Dog training - Leash/collar training
There are many different styles of dog training, and finding the one that works best for you is important for creating a dog that is a talented, loyal and faithful member of the family. All successful methods of dog training work to reinforce the relationship between dog and handler, and the foundation of any successful training program is getting the respect of the dog. Fortunately, dogs are wired by nature to seek out leaders, and to follow the direction of those leaders.
This article focuses on one of the most popular methods of dog training – the so called leash/collar style of training. Other articles will focus on the other popular style of training dogs, often called reward training or positive reinforcement.
Both leash/collar training and reward training have been around for a very long time, and they have proven their effectiveness over time. The type of training that works best will vary from dog to dog, and from breed to breed. It is important to remember that each breed of dog has its own unique qualities, reinforced by hundreds of years of selective breeding.
Of course personalities of individual dogs vary quite a bit, even within established breeds. You, as the owner of the dog, know better than anyone which style of dog training will work best, so it is important to work with the trainer you choose to achieve your goal of a willing, obedient and friendly dog.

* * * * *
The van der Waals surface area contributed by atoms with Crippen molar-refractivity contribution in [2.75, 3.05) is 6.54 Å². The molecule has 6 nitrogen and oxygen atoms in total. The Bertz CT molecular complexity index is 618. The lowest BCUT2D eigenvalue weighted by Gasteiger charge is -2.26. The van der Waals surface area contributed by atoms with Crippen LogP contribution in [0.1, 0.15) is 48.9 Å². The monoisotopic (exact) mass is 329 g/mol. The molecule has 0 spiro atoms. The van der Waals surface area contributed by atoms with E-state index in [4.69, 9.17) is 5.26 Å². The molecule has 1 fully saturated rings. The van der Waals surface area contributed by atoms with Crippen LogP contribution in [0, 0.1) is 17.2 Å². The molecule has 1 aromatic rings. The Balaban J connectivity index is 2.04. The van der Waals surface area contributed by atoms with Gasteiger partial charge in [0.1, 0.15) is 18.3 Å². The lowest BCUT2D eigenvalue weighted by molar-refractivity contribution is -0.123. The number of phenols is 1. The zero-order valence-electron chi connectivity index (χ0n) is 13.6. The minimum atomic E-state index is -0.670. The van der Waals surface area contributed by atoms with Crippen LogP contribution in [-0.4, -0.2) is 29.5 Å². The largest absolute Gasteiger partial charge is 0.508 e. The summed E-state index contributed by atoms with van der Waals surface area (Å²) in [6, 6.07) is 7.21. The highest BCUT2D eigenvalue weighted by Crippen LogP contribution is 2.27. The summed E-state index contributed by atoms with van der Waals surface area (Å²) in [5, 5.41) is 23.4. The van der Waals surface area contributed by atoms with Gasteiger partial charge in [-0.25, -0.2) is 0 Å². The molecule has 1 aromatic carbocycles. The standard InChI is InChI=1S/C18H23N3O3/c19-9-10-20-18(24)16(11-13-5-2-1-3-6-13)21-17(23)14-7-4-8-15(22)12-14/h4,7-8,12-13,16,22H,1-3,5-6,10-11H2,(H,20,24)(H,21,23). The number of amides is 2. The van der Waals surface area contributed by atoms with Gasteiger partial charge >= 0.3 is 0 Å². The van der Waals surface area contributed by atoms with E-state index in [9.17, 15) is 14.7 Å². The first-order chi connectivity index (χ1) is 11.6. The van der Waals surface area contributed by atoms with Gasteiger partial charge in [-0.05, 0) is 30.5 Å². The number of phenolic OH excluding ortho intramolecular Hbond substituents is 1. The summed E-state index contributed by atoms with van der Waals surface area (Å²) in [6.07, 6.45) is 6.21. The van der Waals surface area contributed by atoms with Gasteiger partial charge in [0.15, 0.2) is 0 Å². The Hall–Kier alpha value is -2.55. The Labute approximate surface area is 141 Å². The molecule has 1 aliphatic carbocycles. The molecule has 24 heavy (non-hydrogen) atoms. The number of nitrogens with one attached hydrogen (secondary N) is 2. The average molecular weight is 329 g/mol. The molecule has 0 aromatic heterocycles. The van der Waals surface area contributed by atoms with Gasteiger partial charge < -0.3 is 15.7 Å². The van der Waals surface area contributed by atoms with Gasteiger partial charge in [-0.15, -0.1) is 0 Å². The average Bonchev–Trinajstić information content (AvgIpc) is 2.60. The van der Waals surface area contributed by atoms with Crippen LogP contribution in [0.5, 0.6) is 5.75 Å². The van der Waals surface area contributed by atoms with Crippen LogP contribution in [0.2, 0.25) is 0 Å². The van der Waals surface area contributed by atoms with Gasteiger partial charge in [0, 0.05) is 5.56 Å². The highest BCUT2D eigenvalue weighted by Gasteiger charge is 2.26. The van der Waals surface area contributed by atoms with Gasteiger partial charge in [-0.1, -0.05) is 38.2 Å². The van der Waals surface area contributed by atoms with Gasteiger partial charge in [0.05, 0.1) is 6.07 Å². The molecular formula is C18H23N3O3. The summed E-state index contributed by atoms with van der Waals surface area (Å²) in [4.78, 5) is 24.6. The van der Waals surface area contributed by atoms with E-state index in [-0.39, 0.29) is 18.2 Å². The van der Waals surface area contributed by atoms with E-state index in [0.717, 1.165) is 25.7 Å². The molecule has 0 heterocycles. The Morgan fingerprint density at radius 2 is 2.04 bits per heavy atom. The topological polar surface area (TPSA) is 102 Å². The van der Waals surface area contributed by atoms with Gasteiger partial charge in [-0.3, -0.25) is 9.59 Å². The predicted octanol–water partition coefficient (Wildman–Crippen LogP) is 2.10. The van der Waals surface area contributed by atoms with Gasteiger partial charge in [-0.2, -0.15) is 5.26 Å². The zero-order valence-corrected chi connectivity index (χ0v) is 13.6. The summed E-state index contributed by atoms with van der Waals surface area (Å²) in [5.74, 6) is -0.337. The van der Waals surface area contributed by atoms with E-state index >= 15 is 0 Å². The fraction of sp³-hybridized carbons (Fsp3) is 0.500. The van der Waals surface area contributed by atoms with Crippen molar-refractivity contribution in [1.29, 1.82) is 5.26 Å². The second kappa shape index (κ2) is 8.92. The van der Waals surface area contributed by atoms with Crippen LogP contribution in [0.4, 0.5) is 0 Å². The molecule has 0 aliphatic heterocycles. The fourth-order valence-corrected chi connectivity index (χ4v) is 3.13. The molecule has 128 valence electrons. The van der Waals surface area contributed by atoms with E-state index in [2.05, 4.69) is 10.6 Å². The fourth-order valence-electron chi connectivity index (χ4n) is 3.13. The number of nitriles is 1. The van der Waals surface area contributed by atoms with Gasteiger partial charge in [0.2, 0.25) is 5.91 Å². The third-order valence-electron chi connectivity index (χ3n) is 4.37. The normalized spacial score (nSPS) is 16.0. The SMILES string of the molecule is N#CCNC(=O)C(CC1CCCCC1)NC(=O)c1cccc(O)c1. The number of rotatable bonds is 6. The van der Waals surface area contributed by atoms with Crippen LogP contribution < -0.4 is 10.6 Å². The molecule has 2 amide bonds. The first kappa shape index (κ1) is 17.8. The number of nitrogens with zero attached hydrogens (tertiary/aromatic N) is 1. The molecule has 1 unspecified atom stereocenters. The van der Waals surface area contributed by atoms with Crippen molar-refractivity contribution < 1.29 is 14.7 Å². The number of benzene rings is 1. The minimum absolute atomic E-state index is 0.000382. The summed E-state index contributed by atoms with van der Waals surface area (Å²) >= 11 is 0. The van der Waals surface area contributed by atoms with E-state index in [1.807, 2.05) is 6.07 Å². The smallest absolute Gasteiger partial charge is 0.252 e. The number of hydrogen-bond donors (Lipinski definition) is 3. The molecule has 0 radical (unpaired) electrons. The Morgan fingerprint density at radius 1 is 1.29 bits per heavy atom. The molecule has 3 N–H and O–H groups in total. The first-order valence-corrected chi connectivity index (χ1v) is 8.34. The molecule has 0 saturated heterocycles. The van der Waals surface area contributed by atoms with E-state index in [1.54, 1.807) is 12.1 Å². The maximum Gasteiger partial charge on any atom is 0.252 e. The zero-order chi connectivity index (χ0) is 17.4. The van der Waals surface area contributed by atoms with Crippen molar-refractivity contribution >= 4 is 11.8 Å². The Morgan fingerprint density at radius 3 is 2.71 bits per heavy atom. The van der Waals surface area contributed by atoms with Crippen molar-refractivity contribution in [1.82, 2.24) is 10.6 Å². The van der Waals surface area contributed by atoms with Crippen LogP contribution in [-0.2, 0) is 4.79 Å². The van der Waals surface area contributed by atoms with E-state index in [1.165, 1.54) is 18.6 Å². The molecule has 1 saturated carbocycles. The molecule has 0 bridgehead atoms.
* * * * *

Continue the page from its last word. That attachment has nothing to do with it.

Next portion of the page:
Leash and collar training is the best way to accomplish many types of dog training, particularly in situations where the dog must have a high level of reliability. For instance, dogs that have an important job to do, such as rescue dogs, police dogs and guard dogs, generally benefit from leash and collar training.
In leash and collar training, varying degrees of force can be used, ranging from slight prompts with the lead to very harsh corrections. The amount of correction used should be appropriate to the situation, since using too much correction, or too little, will be ineffective.
In a collar and leash based dog training program, first the dog is taught a particular behavior, generally with the leash. After the dog has demonstrated that it understands the command, the leash is then used to correct the dog if it disobeys, or when it makes a mistake. The leash is the main form of controlling and communicating with the dog in leash and collar training.
When using leash and collar training, the dog must be trained to trust the handler and accept his or her directions without question. In order for the dog to be fully trained, the handler must demonstrate the ability to place the dog into a posture or position he or she does not want to take. This does not mean using force, but it does generally require some level of physical manipulation. This manipulation is most easily and safely done using the main tool of leash and collar training – the leash.
It is important for every would be dog trainer to understand that the leash is simply a tool. While the leash is an important tool in this form of training, it is important for the dog trainer to be able to eventually achieve the same results using whatever tools are at hand.
Even when the only tools at hand are the owner’s body and skill, the dog should be willing to obey. Creating a leader/follower relationship between handler and dog is still very important, and it is important to use the leash as a tool and not a crutch. A properly trained dog should be willing to obey whether the leash is present or not.